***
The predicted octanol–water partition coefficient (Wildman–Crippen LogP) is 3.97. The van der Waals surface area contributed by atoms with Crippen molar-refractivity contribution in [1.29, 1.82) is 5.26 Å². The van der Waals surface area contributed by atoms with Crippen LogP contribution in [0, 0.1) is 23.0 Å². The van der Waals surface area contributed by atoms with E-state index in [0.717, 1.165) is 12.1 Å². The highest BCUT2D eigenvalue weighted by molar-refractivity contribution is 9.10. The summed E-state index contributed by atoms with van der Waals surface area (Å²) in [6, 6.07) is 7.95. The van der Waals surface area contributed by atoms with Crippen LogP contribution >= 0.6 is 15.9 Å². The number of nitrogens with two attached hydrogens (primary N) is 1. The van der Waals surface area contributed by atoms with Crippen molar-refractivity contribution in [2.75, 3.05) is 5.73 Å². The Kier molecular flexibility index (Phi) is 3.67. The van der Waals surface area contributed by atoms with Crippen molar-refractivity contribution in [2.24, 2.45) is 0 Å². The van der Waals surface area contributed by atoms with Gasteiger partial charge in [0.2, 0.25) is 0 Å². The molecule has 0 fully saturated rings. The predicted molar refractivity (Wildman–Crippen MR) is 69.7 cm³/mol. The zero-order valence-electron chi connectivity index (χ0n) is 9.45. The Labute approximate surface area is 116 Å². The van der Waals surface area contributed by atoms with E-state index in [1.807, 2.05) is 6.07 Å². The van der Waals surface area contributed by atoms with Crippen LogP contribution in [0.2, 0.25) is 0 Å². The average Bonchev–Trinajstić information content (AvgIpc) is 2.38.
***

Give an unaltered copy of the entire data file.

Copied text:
The predicted octanol–water partition coefficient (Wildman–Crippen LogP) is 3.97. The van der Waals surface area contributed by atoms with Crippen molar-refractivity contribution in [1.29, 1.82) is 5.26 Å². The van der Waals surface area contributed by atoms with Crippen LogP contribution in [0, 0.1) is 23.0 Å². The van der Waals surface area contributed by atoms with E-state index in [0.717, 1.165) is 12.1 Å². The highest BCUT2D eigenvalue weighted by molar-refractivity contribution is 9.10. The summed E-state index contributed by atoms with van der Waals surface area (Å²) in [6, 6.07) is 7.95. The van der Waals surface area contributed by atoms with Crippen LogP contribution >= 0.6 is 15.9 Å². The number of nitrogens with two attached hydrogens (primary N) is 1. The van der Waals surface area contributed by atoms with Crippen molar-refractivity contribution in [2.75, 3.05) is 5.73 Å². The Kier molecular flexibility index (Phi) is 3.67. The van der Waals surface area contributed by atoms with Crippen molar-refractivity contribution in [2.24, 2.45) is 0 Å². The van der Waals surface area contributed by atoms with Gasteiger partial charge in [0.2, 0.25) is 0 Å². The molecule has 0 fully saturated rings. The predicted molar refractivity (Wildman–Crippen MR) is 69.7 cm³/mol. The zero-order valence-electron chi connectivity index (χ0n) is 9.45. The Labute approximate surface area is 116 Å². The van der Waals surface area contributed by atoms with E-state index in [1.807, 2.05) is 6.07 Å². The van der Waals surface area contributed by atoms with Crippen LogP contribution in [0.2, 0.25) is 0 Å². The average Bonchev–Trinajstić information content (AvgIpc) is 2.38.